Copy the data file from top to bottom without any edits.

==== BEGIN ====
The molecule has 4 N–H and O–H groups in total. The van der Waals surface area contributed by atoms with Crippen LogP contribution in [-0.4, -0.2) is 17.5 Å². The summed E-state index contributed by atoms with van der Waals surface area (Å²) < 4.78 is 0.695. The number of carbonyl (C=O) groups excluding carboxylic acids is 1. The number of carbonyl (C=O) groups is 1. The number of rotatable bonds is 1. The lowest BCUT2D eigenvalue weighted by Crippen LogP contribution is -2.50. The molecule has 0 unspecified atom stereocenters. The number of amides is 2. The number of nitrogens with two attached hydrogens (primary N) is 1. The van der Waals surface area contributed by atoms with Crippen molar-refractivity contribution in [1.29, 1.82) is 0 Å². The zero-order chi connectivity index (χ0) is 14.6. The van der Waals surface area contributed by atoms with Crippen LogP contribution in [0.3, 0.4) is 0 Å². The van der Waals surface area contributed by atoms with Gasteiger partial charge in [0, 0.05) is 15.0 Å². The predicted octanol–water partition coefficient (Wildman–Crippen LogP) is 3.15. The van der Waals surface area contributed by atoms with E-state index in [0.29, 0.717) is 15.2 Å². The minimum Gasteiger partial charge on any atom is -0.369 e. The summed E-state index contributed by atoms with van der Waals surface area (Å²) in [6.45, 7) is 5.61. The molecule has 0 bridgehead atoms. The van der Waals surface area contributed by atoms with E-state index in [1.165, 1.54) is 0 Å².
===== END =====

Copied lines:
The molecule has 4 N–H and O–H groups in total. The van der Waals surface area contributed by atoms with Crippen LogP contribution in [-0.4, -0.2) is 17.5 Å². The summed E-state index contributed by atoms with van der Waals surface area (Å²) < 4.78 is 0.695. The number of carbonyl (C=O) groups excluding carboxylic acids is 1. The number of carbonyl (C=O) groups is 1. The number of rotatable bonds is 1. The lowest BCUT2D eigenvalue weighted by Crippen LogP contribution is -2.50. The molecule has 0 unspecified atom stereocenters. The number of amides is 2. The number of nitrogens with two attached hydrogens (primary N) is 1. The van der Waals surface area contributed by atoms with Crippen molar-refractivity contribution in [1.29, 1.82) is 0 Å². The zero-order chi connectivity index (χ0) is 14.6. The van der Waals surface area contributed by atoms with Crippen LogP contribution in [0.3, 0.4) is 0 Å². The van der Waals surface area contributed by atoms with Gasteiger partial charge in [0, 0.05) is 15.0 Å². The predicted octanol–water partition coefficient (Wildman–Crippen LogP) is 3.15. The van der Waals surface area contributed by atoms with E-state index in [0.29, 0.717) is 15.2 Å². The minimum Gasteiger partial charge on any atom is -0.369 e. The summed E-state index contributed by atoms with van der Waals surface area (Å²) in [6.45, 7) is 5.61. The molecule has 0 bridgehead atoms. The van der Waals surface area contributed by atoms with E-state index in [1.165, 1.54) is 0 Å².